Special Issue "Soilborne Plant Pathogens"
A special issue of Pathogens (ISSN 2076-0817).
Deadline for manuscript submissions: closed (28 February 2019).
Interests: plant disease epidemiology and management; microbial ecology; population modelling/biology
Special Issues and Collections in MDPI journals
Special Issue in Agronomy: Perspectives and Challenges of Microbial Application for Crop Improvement
Soil microflora consists of microorganisms that are beneficial, neutral or harmful to plants. Crops are attacked by many pathogenic microorganisms, primarily from fungi and oomycetes, necessitating stringent disease control measures. Well-known soilborne pathogens include Phytopathora spp., Pythium spp., Fusarium spp. and Verticillium spp. Soil fumigation with broad-spectrum pesticides used to be one of main disease control measures. However, due to its negative impact on soil microbiota and the environment in general, such practice has recently been banned in many countries. As a result, managing soilborne disease has become even more important. This is particularly true for some complex disease syndromes that are known to associate with several soilborne pathogens but without clear identification of causal agent(s), for instance replant disease and yield syndromes where crop production potential is significantly reduced with continuous production at the same location. Indeed, the difficulty of managing soilborne pathogens is one of the reasons for an increase in some crops being grown in substrate. Moreover, soilborne diseases are often much influenced by soil conditions, including the complex resident microflora, making them difficult to study in situ. Sustainable intensification of agriculture requires effective management of soilborne pathogens. In order to manage these soilborne pathogens, before growers can apply appropriate control measures in a timely manner, we need to know what pathogens are present, spatial inoculum distribution, and soil suppressiveness. Of course, breeding cultivars with durable resistance remains a long term goal to combat diseases.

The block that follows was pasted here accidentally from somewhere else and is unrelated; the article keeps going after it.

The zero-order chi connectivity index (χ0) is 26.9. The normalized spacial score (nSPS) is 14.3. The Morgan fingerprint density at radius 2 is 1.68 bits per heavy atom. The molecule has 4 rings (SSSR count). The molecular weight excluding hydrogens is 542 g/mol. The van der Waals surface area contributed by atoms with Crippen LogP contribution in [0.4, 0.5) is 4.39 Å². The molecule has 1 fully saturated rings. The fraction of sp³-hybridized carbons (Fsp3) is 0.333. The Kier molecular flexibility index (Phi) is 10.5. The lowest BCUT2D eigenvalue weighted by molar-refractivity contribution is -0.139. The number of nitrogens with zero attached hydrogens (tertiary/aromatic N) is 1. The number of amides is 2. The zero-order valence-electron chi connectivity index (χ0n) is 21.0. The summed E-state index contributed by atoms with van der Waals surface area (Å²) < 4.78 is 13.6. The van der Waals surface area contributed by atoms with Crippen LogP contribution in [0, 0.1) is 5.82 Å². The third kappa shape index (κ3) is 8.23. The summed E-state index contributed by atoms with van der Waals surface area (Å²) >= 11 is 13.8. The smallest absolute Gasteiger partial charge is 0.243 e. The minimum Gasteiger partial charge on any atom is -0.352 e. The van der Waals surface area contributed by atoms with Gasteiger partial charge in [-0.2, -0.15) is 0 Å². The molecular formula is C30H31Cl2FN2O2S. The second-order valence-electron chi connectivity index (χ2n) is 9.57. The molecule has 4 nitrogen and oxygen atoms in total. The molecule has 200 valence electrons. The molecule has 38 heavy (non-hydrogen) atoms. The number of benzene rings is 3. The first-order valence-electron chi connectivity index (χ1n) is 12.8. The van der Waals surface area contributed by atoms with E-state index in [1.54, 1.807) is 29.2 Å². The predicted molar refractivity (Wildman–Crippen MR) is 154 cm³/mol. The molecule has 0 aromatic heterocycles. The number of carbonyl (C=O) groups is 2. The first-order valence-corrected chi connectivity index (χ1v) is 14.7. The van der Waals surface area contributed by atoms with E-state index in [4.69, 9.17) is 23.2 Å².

Recent advances in “-omics” science have offered new avenues to study complex microbial interactions in soils. These techniques have now been used by researchers to gain more understanding of biology of the pathogens, interactions between the pathogens and the host, and ‘soil health’ in the context for crop production. This knowledge may help us to design new management strategies.
Prof. Xiangming Xu
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- Inoculum quantification
- Host resistance
- Soil health
- Soil/rhizosphere microbiome
- Soil amendment